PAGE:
A couple of minutes a side in a very hot frying pan with a small slick of oil. A seasoning of salt and pepper. And there it was. Perfect, butter-soft, medium-rare steaks. Unbeatable.

Tuesday, 18 November 2008

Moules, frites & aioli

I am a bit tempted to launch a new blogging event - CBF Friday. What is the absolute minimum effort you can expend for Friday's dinner without actually just calling for pizza? I have had Friday nights where I have chosen my wine by the presence of a stelvin closure because I CBF finding a corkscrew... and someone who may or may not be me has been seen eating tuna straight from a ring-pull can because anything else is just too hard.

So last Friday's dinner wasn't exactly a personal best, but it did show all the signs that I was a bit over the week.

I had a couple of bags of mussels in garlic butter sauce, just waiting to be plunged into a pot of boiling water to reheat. I had a box of par-cooked oven fries. I had a box of par-cooked roast parsnips.

All I needed was some nice garlicky mayonnaise. And quite frankly making mayonnaise is therapy, not cooking. The clop clop noise that a wooden spoon makes in a bowl of mayonnaise is right up there with dog snores for being a calming influence. Don't look at me like that - dog snores are lovely.

Friday night aioli

2 cloves of garlic
1 egg yolk
1tsp white wine vinegar
100ml mild olive oil
1tbs boiling water
Freshly ground black pepper

Mix the crushed garlic with the eggyolk and vinegar. Very slowly, stirring all the time, drip the oil into the egg mixture. When the oil has all been used and the mayonnaise thickens add a spoonful of boiling water to help stablise it, then season with black pepper.

Makes just enough for 2 greedy people to dunk their chips in.

Monday, 17 November 2008

Steak & fondue sauce

I don't know if it is the descent into winter or the descent into recession, but for some reason I have been bombarded recently by fondue recipes. I love fondue - the cheese type. I think chocolate fondue is an abomination against god and I have never had a good meat fondue. But cheese fondue is an all-time comfort food.

In our family fondue has always been made with cheddar (apparently due to difficulty accessing gruyere and emmenthal originally, and then out of preference) with fresh rosemary, garlic and white wine.

But the problem is that these days I feel immense reluctance to make a whole meal from bread and melted cheese. I find it a bit indigestible too, even if I have a nice herb tisane afterwards.

My recent success with the pear & camembert salad made me think differently about fondue. Why have it as the main event, when a tiny portion could garnish some steamed vegetables as a sauce?

So white wine ( I used 75ml chardonnay) with 2 cloves of garlic, smashed a bit but not crushed, and a sprinkling of dried rosemary came to the boil in a little saucepan and then sat off the heat for 15 minutes. When the time came to eat, I returned the saucepan to the heat and added 50g grated mature cheddar and stirred until it melted. At this point I should have added a little cornflour slaked with kirsch or wine, but I didn't. But given my time over I would - it binds it and thickens it slightly.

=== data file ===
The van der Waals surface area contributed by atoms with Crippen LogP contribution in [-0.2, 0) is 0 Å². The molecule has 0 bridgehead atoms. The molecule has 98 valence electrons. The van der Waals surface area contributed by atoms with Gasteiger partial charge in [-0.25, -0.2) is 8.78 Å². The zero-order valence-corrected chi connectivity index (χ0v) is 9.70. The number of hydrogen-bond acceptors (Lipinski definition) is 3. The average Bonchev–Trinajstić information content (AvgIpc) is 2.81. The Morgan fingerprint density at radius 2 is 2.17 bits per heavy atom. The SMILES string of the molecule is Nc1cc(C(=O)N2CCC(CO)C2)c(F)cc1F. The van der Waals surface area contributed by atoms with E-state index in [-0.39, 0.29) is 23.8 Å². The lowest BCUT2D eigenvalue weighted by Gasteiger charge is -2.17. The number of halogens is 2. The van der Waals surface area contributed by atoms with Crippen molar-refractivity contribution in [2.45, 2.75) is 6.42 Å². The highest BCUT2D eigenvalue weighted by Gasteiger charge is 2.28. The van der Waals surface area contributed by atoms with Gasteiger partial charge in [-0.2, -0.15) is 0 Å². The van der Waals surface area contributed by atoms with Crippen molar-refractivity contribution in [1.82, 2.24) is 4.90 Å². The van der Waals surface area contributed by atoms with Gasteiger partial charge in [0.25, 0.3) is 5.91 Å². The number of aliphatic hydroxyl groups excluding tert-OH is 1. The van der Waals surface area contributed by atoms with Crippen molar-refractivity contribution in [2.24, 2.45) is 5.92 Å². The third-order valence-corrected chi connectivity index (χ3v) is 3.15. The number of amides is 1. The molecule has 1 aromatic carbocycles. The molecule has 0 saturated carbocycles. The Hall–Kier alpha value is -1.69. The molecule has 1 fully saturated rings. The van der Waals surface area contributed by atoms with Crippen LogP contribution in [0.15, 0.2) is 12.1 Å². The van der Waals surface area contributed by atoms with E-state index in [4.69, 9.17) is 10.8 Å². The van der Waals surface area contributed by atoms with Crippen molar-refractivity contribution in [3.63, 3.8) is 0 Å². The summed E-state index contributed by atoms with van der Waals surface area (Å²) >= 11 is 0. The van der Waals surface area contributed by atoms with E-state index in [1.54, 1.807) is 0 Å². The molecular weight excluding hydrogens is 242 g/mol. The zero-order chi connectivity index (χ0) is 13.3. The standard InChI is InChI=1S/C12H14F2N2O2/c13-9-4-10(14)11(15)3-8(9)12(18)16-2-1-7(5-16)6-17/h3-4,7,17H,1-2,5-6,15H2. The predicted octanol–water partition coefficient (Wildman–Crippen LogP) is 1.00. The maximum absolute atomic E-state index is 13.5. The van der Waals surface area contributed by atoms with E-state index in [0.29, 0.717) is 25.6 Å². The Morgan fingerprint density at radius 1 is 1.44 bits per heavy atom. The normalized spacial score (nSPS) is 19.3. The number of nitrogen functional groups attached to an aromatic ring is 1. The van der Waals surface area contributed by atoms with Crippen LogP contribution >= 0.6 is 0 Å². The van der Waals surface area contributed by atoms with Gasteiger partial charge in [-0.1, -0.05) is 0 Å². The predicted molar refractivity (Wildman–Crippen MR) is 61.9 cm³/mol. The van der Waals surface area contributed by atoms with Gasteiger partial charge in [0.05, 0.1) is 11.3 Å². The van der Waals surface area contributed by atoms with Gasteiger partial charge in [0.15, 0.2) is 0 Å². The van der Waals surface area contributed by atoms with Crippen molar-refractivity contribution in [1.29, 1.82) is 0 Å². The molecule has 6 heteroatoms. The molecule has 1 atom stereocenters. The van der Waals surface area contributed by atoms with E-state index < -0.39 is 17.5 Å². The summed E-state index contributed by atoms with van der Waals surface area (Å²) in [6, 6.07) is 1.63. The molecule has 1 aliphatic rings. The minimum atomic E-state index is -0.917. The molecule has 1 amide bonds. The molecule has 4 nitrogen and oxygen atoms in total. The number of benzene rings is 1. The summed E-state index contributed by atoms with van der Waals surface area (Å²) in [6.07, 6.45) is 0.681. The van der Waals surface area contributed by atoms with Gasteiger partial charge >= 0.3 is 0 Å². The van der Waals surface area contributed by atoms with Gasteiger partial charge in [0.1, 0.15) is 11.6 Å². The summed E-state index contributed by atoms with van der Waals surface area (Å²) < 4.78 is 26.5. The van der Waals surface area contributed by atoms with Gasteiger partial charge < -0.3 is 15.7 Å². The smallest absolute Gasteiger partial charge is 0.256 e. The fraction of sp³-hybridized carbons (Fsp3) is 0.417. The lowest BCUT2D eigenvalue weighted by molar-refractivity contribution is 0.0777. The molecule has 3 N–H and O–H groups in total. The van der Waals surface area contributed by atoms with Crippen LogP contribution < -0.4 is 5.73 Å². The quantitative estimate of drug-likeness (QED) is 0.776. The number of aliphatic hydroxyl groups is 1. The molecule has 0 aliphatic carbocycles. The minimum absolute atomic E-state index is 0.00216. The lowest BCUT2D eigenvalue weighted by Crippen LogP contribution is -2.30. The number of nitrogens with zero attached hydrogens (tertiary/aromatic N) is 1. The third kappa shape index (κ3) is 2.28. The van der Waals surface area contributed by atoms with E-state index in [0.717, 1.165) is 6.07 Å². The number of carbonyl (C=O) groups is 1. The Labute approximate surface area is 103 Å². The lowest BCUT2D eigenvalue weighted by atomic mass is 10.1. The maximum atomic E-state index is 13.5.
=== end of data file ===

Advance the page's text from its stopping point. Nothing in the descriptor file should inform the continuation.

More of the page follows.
My fondue went over steamed baby cauliflowers, leeks and carrots, with a steak. It was delicious. It filled the kitchen with just the right smell of my childhood, and gave me the flavour I was after and was incidentally fantastic with the vegetables. Cauliflower cheese may never be the same again.

Thursday, 13 November 2008

Oxtail Tom Yum

In another lifetime I was a groovy young girl-about-town, living in share houses with varying numbers of people and cats in Sydney's inner west. Erskineville - affectionately known as Erko - had a lot going for it. It was 500m from King St, Newtown (arguably the coolest street in Sydney) but a lot cheaper than a Newtown address. It had The Rose, where they not only served the most wonderful salt & pepper calamari as a bar snack but also made some of the best cocktails I have ever had. It had a drycleaner who didn't ask any questions when presented with duvets with cat sick on them. And it had Maggie's Thai.

Maggie's distinguished itself from the dozens of other Thai takeaways in the area, not because it was cheaper or prettier, but because it had the occasional different dish on the menu. On principal I used to order from the specials board. And so it was that one day I tried an oxtail tom yum soup and fell in love. Big chunks of succulent oxtail in a firey but balanced hot and sour broth with the inspired touch - wedges of fresh tomato. I'd suck the meat from the knobbly bones, taking bites of the acid-sweet tomato, pouring spoonfuls of the soup over steamed jasmine rice and work myself into a state of food-induced bliss.

I'm a long way from Maggie's now, and I have never seen oxtail tom yum on another menu, so I have had to develop my own (inauthentic) way of doing it.

First, I braise pieces of oxtail in a Chinese red-braising master stock similar to this one of Kylie Kwong's. It takes about 6 hours to get really tender. I lift the meat out (strain the stock and freeze it and reuse it) and when it is cool enough to handle, I pull the sheets of fat off and strip the meat from the bones. Not strictly necessary but I would rather take a bit of trouble at this point and make it easier to eat later! And the fat puts people off oxtail, when it is rich, deliciously flavoured meat.

The following day I make up a pot of tom yum broth (chicken stock, bought tom yum paste, kaffir lime leaves, bruised lemon grass stalks & some coins of ginger), add the oxtail meat, correct the flavour with fish sauce and lime or lemon juice and then pour it over wedges of fresh tomato and some bean shoots (or bag of precut stirfry vegetables). It is spicy, comforting, meaty and very satisfying as a meal in a bowl.